Gold Diggers of 1937 (1936)

Passed   |    |  Comedy, Musical, Romance


Gold Diggers of 1937 (1936) Poster

When two investors inform an opportunistic dancer that they can't fund an elderly stage producer's production, she suggests they get an insurance policy on the producer's life.


6.5/10
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  • Joan Blondell and Dick Powell in Gold Diggers of 1937 (1936)
  • Joan Blondell and Dick Powell in Gold Diggers of 1937 (1936)
  • Shirley Lloyd in Gold Diggers of 1937 (1936)
  • Joan Blondell and Dick Powell in Gold Diggers of 1937 (1936)
  • Joan Blondell, Glenda Farrell, Rosalind Marquis, and Irene Ware in Gold Diggers of 1937 (1936)
  • Joan Blondell and Dick Powell in Gold Diggers of 1937 (1936)

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16 November 2000 | SGriffin-6
Lesser Berkeley, but with one really good number
The heyday of the Warner Bros./Busby Berkeley musicals was on the wane by 1936. While the key films of the series ("42nd Street" [1933], "Gold Diggers of 1933" [1933]) dealt with putting on a show, and the numbers being parts of that show, Hollywood musicals by the mid-30s were starting to shift to "book numbers," with characters singing and dancing when they should have been talking or walking. "Gold Diggers of 1937" is an attempt by Berkeley to follow this trend, but still hang onto what had worked in the past for him. So there are book numbers and at least one major "show number." The results are middling.

Another factor that gave the WB/Berkeley musicals so much energy was the tough talk and slightly risque innuendo that was sparked by the desperation of the dark days of the Depression. By 1936, there were specific factors in place to reign this in. The Production Code was now enforced, keeping the Hollywood studios from including the overtly sexual material that livened so many of Berkeley's numbers.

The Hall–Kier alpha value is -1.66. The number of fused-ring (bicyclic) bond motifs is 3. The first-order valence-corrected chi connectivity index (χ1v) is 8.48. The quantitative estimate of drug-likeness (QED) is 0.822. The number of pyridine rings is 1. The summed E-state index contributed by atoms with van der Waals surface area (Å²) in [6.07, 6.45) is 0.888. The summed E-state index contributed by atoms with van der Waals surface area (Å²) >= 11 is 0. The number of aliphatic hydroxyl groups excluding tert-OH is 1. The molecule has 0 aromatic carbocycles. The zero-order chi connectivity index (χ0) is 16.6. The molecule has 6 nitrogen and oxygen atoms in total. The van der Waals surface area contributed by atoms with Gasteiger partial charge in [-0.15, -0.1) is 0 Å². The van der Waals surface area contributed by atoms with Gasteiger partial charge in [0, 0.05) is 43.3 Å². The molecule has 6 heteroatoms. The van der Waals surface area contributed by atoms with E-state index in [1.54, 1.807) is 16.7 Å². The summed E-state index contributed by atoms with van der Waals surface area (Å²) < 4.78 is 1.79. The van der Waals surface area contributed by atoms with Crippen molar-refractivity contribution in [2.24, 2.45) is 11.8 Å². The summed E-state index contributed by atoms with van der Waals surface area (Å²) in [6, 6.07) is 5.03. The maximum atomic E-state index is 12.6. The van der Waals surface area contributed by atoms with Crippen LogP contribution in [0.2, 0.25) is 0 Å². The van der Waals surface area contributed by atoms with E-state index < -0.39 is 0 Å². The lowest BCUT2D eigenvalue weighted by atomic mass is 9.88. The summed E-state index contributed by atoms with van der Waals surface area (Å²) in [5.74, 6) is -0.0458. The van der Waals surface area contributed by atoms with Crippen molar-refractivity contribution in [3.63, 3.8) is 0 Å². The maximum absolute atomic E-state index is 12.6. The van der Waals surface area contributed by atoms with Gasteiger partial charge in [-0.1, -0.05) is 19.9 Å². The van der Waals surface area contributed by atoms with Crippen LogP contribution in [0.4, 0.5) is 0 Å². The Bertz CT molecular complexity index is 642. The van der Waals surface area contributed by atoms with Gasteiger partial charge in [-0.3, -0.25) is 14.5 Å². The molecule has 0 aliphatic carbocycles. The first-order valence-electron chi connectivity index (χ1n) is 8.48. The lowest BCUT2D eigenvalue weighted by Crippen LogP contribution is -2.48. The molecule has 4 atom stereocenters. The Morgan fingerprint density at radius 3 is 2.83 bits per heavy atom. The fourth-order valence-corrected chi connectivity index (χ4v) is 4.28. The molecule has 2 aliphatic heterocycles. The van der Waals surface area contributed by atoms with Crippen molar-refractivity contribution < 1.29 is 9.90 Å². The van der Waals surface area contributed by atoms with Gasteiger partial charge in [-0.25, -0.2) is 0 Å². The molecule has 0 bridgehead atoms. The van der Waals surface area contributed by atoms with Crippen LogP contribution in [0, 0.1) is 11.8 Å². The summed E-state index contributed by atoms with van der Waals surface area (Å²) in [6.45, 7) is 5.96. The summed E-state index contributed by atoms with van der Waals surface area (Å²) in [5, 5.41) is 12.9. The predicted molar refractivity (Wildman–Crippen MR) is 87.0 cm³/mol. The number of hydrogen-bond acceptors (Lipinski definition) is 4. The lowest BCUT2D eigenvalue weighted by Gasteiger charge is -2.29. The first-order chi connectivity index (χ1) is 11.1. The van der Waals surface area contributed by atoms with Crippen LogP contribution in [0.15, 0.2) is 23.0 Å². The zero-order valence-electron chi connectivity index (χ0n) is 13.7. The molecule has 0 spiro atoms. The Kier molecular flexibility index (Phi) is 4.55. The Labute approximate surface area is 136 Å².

Also, with Roosevelt's election to president, popular opinion swayed from cynicism and frustration to hope and support of the system. The early Berkeley films were nothing if not an expression of hard-bitten despair. In "Gold Diggers of 1937," we still have women forced to use their sexuality on oily moneymen in order to survive economically (one actually says at one point, "It's so hard to be good under the capitalistic system"--Imagine!). But, unlike the early films in the series, this film wants you to feel sympathetic for the millionaire (instead of seeing him as the oppressor).

While the studio did give the film some strong stars, the budget seems somewhat lower than usual for Berkeley musicals--except for the final musical number, "All's Fair in Love and War." It's a real stunner--surreal, amazing visuals that stand up to comparison with just about any of Berkeley's greatest numbers. It's probably worth sitting through all of the forced comedy just to get to this one number.

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